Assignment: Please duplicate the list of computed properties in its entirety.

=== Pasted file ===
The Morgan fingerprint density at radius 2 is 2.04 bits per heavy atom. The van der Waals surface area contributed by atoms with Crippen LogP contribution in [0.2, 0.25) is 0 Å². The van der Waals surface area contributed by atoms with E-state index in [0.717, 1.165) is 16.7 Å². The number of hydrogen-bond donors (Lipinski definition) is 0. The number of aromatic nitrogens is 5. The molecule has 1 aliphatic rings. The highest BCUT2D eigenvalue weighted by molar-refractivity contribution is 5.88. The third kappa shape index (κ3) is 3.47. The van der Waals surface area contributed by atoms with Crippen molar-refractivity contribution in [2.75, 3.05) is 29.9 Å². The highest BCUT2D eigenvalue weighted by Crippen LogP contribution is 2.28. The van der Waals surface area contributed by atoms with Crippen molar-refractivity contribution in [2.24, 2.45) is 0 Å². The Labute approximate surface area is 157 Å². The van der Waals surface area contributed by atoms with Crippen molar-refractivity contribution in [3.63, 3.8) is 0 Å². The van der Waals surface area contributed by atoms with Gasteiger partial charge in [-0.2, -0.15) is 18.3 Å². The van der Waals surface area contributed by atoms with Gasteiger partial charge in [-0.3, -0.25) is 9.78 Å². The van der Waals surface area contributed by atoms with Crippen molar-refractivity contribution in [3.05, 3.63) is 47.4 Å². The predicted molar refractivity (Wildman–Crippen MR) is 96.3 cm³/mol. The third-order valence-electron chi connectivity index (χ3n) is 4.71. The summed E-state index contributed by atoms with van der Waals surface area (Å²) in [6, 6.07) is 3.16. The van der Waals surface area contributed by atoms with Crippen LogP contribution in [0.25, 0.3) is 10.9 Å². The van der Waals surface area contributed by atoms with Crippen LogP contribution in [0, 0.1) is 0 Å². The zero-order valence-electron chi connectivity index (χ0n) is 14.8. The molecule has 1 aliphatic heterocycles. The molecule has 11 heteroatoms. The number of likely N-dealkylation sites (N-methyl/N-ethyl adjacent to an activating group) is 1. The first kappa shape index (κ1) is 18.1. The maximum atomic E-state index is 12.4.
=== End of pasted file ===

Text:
The Morgan fingerprint density at radius 2 is 2.04 bits per heavy atom. The van der Waals surface area contributed by atoms with Crippen LogP contribution in [0.2, 0.25) is 0 Å². The van der Waals surface area contributed by atoms with E-state index in [0.717, 1.165) is 16.7 Å². The number of hydrogen-bond donors (Lipinski definition) is 0. The number of aromatic nitrogens is 5. The molecule has 1 aliphatic rings. The highest BCUT2D eigenvalue weighted by molar-refractivity contribution is 5.88. The third kappa shape index (κ3) is 3.47. The van der Waals surface area contributed by atoms with Crippen molar-refractivity contribution in [2.75, 3.05) is 29.9 Å². The highest BCUT2D eigenvalue weighted by Crippen LogP contribution is 2.28. The van der Waals surface area contributed by atoms with Crippen molar-refractivity contribution in [2.24, 2.45) is 0 Å². The Labute approximate surface area is 157 Å². The van der Waals surface area contributed by atoms with Crippen molar-refractivity contribution in [3.63, 3.8) is 0 Å². The van der Waals surface area contributed by atoms with Gasteiger partial charge in [-0.2, -0.15) is 18.3 Å². The van der Waals surface area contributed by atoms with Gasteiger partial charge in [-0.3, -0.25) is 9.78 Å². The van der Waals surface area contributed by atoms with Crippen molar-refractivity contribution in [3.05, 3.63) is 47.4 Å². The predicted molar refractivity (Wildman–Crippen MR) is 96.3 cm³/mol. The third-order valence-electron chi connectivity index (χ3n) is 4.71. The summed E-state index contributed by atoms with van der Waals surface area (Å²) in [6, 6.07) is 3.16. The van der Waals surface area contributed by atoms with Crippen LogP contribution in [0.25, 0.3) is 10.9 Å². The van der Waals surface area contributed by atoms with Crippen LogP contribution in [0, 0.1) is 0 Å². The zero-order valence-electron chi connectivity index (χ0n) is 14.8. The molecule has 1 aliphatic heterocycles. The molecule has 11 heteroatoms. The number of likely N-dealkylation sites (N-methyl/N-ethyl adjacent to an activating group) is 1. The first kappa shape index (κ1) is 18.1. The maximum atomic E-state index is 12.4.